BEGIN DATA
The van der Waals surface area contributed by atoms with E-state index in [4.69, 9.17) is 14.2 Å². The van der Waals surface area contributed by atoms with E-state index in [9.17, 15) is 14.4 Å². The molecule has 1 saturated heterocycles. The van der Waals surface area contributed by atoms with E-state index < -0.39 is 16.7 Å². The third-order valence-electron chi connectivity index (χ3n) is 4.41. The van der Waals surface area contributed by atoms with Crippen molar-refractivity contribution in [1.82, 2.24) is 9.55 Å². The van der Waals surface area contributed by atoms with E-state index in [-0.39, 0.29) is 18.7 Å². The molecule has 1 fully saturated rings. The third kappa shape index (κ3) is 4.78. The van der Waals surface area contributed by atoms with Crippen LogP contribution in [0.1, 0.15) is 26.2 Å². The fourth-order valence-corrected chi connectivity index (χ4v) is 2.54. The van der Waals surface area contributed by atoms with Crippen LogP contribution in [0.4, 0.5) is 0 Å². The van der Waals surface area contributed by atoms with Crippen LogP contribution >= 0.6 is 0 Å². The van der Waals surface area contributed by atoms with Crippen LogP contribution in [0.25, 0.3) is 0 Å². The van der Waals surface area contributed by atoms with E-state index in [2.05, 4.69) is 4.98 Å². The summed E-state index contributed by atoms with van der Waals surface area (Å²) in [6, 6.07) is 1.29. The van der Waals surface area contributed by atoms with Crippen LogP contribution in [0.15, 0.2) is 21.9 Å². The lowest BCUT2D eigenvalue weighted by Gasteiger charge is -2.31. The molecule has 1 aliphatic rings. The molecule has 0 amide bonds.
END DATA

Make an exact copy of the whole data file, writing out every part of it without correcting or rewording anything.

The van der Waals surface area contributed by atoms with E-state index in [4.69, 9.17) is 14.2 Å². The van der Waals surface area contributed by atoms with E-state index in [9.17, 15) is 14.4 Å². The molecule has 1 saturated heterocycles. The van der Waals surface area contributed by atoms with E-state index < -0.39 is 16.7 Å². The third-order valence-electron chi connectivity index (χ3n) is 4.41. The van der Waals surface area contributed by atoms with Crippen molar-refractivity contribution in [1.82, 2.24) is 9.55 Å². The van der Waals surface area contributed by atoms with E-state index in [-0.39, 0.29) is 18.7 Å². The molecule has 1 fully saturated rings. The third kappa shape index (κ3) is 4.78. The van der Waals surface area contributed by atoms with Crippen LogP contribution in [0.1, 0.15) is 26.2 Å². The fourth-order valence-corrected chi connectivity index (χ4v) is 2.54. The van der Waals surface area contributed by atoms with Crippen LogP contribution in [0.4, 0.5) is 0 Å². The van der Waals surface area contributed by atoms with Crippen LogP contribution >= 0.6 is 0 Å². The van der Waals surface area contributed by atoms with Crippen LogP contribution in [0.25, 0.3) is 0 Å². The van der Waals surface area contributed by atoms with E-state index in [2.05, 4.69) is 4.98 Å². The summed E-state index contributed by atoms with van der Waals surface area (Å²) in [6, 6.07) is 1.29. The van der Waals surface area contributed by atoms with Crippen LogP contribution in [0.15, 0.2) is 21.9 Å². The lowest BCUT2D eigenvalue weighted by Gasteiger charge is -2.31. The molecule has 1 aliphatic rings. The molecule has 0 amide bonds.